Occupation: Mother

03/12/2015 12:01 pm ET | Updated May 12, 2015
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I remember vividly, around 4:00 a.m. in the hospital emergency room, as my daughter was struggling to breath and in pain. It had been a terrifying night already, giving her breathing treatments and watching her suffer for hours, wondering when I should seek medical treatment. After getting to the ER in the midst of a major snowstorm and swelling anxiety for my daughter's health, the head nurse asked me to fill out "some forms. She comes back to look at what I finished and asks, "What do you do?"


"I am a Mother."

She replies, "I know that, but what do you do for an occupation? What's your job?" Her tone was filled with resounding irritation.


"I 'do motherhood' for an occupation. Being a mother is my job." I say this with both confidence and clarity, sensing that this, surely, was not the answer she was expecting.

She finishes the interrogation with a dissatisfied and dismissive, "Oh."

I sat holding my daughter and waiting for the doctor to come in as I was caught in a blurry playback of the interaction that struck me with both confusion and frustration. It was clear that this woman was not impressed with my "occupation," nor was she sold on my "job." Exhaustion won out over my defensive state as the doctor came in and I was again consumed with my job as mother, fearing for and caring for my daughter.

I sit here now, years later, and reflect on that night, wondering if this woman had children. I know many mothers work and do the "mother job" and do both well. I also know that staying home to care for your little ones can be a calling of great purpose and an honorable duty. There came a time when my kids needed me more than my work. And the decision was made to care for them with all my energy and time, due to their health issues and all that entailed. It was the right decision. It was time for my mother "occupation" to be full-time... and full-time it was! And honestly? It was the hardest job I ever had.

I have encountered people like this woman many times since then. From time to time, I still get the "But what do you do??" question that triggers the same frustration and confusion. I continue to respond with both clarity and confidence...

"I am a mom."

I have filled out endless forms through the years that ask your "occupation" and I've written: "Mother."

It's OK if people don't know what that really means... because I live it, and I know.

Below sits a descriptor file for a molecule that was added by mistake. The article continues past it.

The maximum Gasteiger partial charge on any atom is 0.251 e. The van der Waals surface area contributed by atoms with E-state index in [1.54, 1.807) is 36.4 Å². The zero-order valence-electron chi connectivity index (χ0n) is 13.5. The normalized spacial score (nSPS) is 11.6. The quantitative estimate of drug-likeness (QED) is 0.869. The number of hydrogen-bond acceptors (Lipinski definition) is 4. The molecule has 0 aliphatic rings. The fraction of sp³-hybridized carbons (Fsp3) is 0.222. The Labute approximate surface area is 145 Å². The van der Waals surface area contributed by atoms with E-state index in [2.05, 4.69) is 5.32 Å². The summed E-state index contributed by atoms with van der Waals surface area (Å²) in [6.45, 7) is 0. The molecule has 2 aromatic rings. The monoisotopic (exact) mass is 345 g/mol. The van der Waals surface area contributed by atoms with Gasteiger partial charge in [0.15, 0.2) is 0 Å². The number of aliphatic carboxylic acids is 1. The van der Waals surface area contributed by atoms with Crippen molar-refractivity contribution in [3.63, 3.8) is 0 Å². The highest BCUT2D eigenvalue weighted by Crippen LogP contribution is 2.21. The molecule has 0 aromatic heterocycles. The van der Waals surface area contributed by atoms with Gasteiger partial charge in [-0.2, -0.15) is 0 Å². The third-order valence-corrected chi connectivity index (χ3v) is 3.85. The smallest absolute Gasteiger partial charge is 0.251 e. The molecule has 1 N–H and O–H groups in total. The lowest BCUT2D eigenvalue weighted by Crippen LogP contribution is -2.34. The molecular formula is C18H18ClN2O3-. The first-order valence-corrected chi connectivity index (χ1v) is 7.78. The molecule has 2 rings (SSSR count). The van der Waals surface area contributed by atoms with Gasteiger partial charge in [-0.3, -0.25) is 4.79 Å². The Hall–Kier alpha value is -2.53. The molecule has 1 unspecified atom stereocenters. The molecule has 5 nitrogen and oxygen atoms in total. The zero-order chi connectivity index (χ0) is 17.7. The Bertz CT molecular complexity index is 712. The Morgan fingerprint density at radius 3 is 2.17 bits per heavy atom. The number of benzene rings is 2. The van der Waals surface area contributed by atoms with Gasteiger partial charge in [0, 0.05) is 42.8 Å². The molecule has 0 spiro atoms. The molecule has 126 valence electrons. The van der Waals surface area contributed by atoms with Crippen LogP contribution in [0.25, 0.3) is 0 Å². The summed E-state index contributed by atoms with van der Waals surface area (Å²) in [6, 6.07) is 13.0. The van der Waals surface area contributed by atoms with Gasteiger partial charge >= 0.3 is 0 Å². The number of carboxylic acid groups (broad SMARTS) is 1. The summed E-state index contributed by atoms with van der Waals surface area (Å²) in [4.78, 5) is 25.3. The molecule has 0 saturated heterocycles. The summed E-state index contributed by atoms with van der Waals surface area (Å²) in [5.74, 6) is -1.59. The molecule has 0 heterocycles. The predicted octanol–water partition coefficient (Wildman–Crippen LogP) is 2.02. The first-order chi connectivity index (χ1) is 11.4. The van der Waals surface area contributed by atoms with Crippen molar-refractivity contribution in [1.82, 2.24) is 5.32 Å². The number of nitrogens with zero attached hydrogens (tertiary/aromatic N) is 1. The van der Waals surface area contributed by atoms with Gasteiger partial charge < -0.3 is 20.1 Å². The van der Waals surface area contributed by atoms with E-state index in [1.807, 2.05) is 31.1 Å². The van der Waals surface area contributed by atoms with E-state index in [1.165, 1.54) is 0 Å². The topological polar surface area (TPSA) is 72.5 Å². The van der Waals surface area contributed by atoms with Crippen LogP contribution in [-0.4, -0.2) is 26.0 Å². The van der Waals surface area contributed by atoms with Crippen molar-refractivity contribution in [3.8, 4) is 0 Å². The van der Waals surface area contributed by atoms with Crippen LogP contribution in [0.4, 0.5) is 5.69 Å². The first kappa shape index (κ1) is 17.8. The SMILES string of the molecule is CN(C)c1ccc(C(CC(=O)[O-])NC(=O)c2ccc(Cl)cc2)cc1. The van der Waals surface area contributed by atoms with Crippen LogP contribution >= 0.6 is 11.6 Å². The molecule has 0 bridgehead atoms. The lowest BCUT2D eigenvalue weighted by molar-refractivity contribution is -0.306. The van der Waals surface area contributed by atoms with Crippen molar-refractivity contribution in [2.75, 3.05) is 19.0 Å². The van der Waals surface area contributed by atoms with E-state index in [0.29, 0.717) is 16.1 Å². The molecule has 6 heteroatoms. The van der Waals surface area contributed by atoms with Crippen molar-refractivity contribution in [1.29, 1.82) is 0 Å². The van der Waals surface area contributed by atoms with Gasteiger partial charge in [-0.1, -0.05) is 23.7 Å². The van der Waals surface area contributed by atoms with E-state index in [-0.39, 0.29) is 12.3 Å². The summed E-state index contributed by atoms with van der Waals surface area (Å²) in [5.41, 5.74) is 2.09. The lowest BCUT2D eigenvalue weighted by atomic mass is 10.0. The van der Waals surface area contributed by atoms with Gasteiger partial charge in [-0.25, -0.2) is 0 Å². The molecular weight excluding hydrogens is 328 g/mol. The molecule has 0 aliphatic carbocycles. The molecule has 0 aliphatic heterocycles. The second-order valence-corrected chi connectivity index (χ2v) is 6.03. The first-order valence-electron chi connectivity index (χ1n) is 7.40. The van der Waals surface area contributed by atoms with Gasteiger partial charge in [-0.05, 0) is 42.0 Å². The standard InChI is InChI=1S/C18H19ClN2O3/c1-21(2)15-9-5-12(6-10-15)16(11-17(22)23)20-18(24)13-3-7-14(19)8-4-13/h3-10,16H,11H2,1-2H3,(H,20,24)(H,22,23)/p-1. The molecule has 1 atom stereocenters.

I spent a decade of long nights and blurry days with my chronically sick kids. Caring for them full-time means I'm constantly putting in "overtime." It wasn't easy. There were times I would have loved to go to work outside of the home of unpredictability and tiring medial tasks. I spent my days forging through uncharted territory as a new mom, after 20 years of enjoying a fulfilling career. Nothing prepares you for motherhood. I thought I had long, hard days before children, but, oh, how wrong I was.

Little did I know...

I may have even asked that same question, had I been the one on the other side of the motherhood fence.

For those who are looking to understand more clearly what the "occupation of full-time motherhood" truly is all about, I give you a snapshot.

Here is a job description for stay-at-home mothers:


This position is of utmost importance in maintaining the health and safety of precious lives.

Must be sane enough to delve into the emotions that unfold in the identity quest of each child.

Must have the knowledge and ability to understand all stages of human development.

Must have patience with every and all duties that require repetition every day all day throughout the year.

Must have the ability to put needs of children first, pretty much all the time .

Must be able to endure hardships, trauma, sickness and humility at all times when needed.

Must be able to wipe a child's tears and another child's bottom at the same time.

Must be available at all hours to run to the hospital or doctor with medical conditions that arise or continue for days and weeks, months and years.

Must have effective nursing skills, but no degree necessary. Skills acquired through on site training on an as-needed basis.

Must have an understanding of all forms of communication, ranging from baby gurgles to teenage sighs.

Must have the endurance to stay up all night and function through the day for weeks on end.

Must be willing to host ongoing playdates to ensure socialization of your children.

Must have complete competency in the following areas:

Problem solving on a minute-by-minute basis.

Meal planning and preparing on a need to feed basis.

Programming all activities and scheduling all events.

Tutoring and teaching life skills and academics for all ages.

Home management skills including, but not limited to: House cleaning, laundry and grocery shopping.

Anticipating change of seasons, purchasing and ensuring all clothing articles are fitting and appropriate.

Crisis management skills for any and all issues that arise in the day and night.

Good driving record for transporting children throughout the day to all various schools, events and activities.

Ability to care for additional children when necessary.

Discernment on when to call 911.

Position open for a lifetime...

There are no benefit packages offered. (ie: Sick time, vacation time, personal days, bonuses, insurance, disability, ETC.

Salary: 0

Hours of job posted: 24 hours a day. Days open for position: 365 days a year.

There is no retirement package and...well....

No retirement.